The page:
Patent application title: Nonlinear Chirped Pulse Fiber Amplifier With Pulse Compression
Frank W. Wise (Ithaca, NY, US)
Frank W. Wise (Ithaca, NY, US)
Lyuba Kuznetsova (Cambridge, MA, US)
Chin Yu Chong (Ithaca, NY, US)
IPC8 Class: AH01S300FI
Class name: Optical amplifier correction of deleterious effects spectral gain flattening or equalization
Publication date: 2009-01-01
Patent application number: 20090002808
Patent application title: Nonlinear Chirped Pulse Fiber Amplifier With Pulse Compression
Frank W. Wise
Chin Yu Chong
JONES, TULLAR & COOPER, P.C.
Origin: ARLINGTON, VA US
IPC8 Class: AH01S300FI
A chirped-pulse fiber amplification method and system operates with large
nonlinear phase shifts (as large as ˜20π or more). In this
regime, the pulse spectrum is modified by strong self-phase modulation
and gain shaping. With large-enough nonlinear phase shift, substantial
spectral broadening occurs. The amplified spectrum can therefore be much
broader than the spectrum that is obtained with small nonlinear phase
shifts. The broader spectrum enables the formation of a shorter pulse,
and the bandwidth generated in nonlinear chirped-pulse amplification can
in fact be exploited to generate shorter pulses. Ultimately, this allows
the generation of pulses shorter than the gain-narrowing limit of a fiber
1. A method for generating high power ultrashort-pulses using a chirped
pulse fiber amplifier, comprising the steps of:chirping an input pulse to
be amplified, thereby creating a chirped pulse that is broadened in
time;modifying said chirped pulse by increasing the power of said pulse
with a fiber amplifier to induce a nonlinear phase shift in said pulse
which substantiality changes a shape of a power spectrum of said pulse;
anddechirping said pulse to generate a narrowed output pulse.
2. The method of claim 1, wherein said output pulse has a duration below a gain narrowing limit of said fiber amplifier.
3. The method of claim 2, wherein said fiber amplifier is formed from ytterbium doped fiber and said output pulse is dechirped to a duration of less than 120 femtoseconds.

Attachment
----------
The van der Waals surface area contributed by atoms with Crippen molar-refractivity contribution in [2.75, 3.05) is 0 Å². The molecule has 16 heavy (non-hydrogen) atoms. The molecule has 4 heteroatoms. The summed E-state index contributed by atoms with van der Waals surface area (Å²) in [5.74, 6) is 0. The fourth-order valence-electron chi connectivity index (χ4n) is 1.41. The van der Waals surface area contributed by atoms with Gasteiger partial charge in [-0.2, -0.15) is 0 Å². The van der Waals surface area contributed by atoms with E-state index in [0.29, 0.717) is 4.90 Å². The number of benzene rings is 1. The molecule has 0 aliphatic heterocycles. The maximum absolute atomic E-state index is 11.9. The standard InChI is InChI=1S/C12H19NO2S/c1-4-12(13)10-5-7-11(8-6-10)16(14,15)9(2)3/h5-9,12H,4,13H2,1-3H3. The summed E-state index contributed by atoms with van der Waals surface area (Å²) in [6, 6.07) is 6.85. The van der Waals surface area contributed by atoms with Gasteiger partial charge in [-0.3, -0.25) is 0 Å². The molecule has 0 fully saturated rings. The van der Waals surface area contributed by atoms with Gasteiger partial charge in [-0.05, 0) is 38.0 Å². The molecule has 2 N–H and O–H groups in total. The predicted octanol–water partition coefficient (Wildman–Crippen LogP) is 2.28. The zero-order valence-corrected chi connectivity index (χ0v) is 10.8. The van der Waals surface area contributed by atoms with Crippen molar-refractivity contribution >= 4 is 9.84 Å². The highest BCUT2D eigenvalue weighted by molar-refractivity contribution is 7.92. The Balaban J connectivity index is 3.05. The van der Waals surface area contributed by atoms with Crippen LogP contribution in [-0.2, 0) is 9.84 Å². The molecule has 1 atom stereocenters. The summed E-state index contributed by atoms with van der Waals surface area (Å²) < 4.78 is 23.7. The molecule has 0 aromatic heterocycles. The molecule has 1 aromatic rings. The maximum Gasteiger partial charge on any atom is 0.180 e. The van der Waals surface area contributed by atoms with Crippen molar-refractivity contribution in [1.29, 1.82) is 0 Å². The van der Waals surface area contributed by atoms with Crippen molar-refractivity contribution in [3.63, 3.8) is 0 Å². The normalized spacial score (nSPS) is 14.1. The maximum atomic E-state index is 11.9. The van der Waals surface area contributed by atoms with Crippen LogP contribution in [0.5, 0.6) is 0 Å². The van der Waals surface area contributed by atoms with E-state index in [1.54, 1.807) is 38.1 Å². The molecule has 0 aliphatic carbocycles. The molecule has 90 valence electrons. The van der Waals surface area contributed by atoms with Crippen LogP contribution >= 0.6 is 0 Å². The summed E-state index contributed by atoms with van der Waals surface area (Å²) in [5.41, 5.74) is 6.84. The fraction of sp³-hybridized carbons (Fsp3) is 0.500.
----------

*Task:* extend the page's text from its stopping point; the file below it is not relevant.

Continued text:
4. The method of claim 3, wherein said output pulse has a duration of less than 100 femtoseconds.
5. The method of claim 1, wherein said output pulse has a duration that is shorter than the duration of said input pulse.
6. The method of claim 1, wherein a nonlinear phase shift of 12 π or more is induced in said chirped pulse to thereby broaden the power spectrum of said chirped pulse.
7. A chirped pulse fiber amplifier system for generating high power ultrashort-pulses comprising:a pulse stretcher for chirping an input pulse to be compressed, thereby creating a chirped pulse that is broadened in time;a fiber amplifier for modifying said chirped pulse by increasing the power of said pulse, said amplifier having a gain that is selected to induce a nonlinear phase shift in said pulse which substantiality changes a shape of a power spectrum of said pulse; anda compressor for dechirping said pulse to generate a narrowed output pulse.
8. The chirped pulse fiber amplifier system of claim 7, wherein said output pulse has a duration below a gain narrowing limit of said fiber amplifier.
9. The chirped pulse fiber amplifier system of claim 8, wherein said fiber amplifier is formed from ytterbium doped fiber and said output pulse is dechirped to a duration of less than 120 femtoseconds.
10. The chirped pulse fiber amplifier system of claim 9, wherein said output pulse has a duration of less than 100 femtoseconds.
11. The chirped pulse fiber amplifier system of claim 7, wherein said output pulse has a duration that is shorter than the duration of said input pulse.
12. The chirped pulse fiber amplifier system of claim 7, wherein said fiber amplifier is selected to induce a nonlinear phase shift of 12 π or more in said chirped pulse to thereby broaden the power spectrum of said chirped pulse.
13. The chirped pulse fiber amplifier system of claim 7, wherein said pulse stretcher is formed from a length of single mode fiber, said fiber amplifier is formed from a length of doped single mode fiber and said compressor is formed from a plurality of gratings.
CROSS REFERENCE TO RELATED APPLICATIONS
This application claims the benefit, under 35 U.S.C. 119(e), of U.S. Provisional Application No. 60/940,076, filed May 25, 2007, which is hereby incorporated by reference in its entirety.
BACKGROUND OF THE INVENTION
1. Field of the Invention
The present invention relates, in general, to short-pulse fiber amplifiers, and more particularly to a chirped pulse fiber amplifier which exploits large nonlinear phase shifts to produce shorter pulses. This avoids the pulse-broadening that generally occurs owing to the gain bandwidth of the amplifier.
2. Description of the Background Art
There is rapidly growing interest in the development of efficient, compact, and stable ultrafast lasers for a variety of applications from the study of fundamental ultrafast processes in nature to precision machining. Fiber lasers offer a number of practical advantages over bulk solid-state lasers, including compact size, better thermal stability, freedom from misalignment, and lower cost. On the other hand, the pulse energy from fiber sources has not been comparable to that of solid-state devices.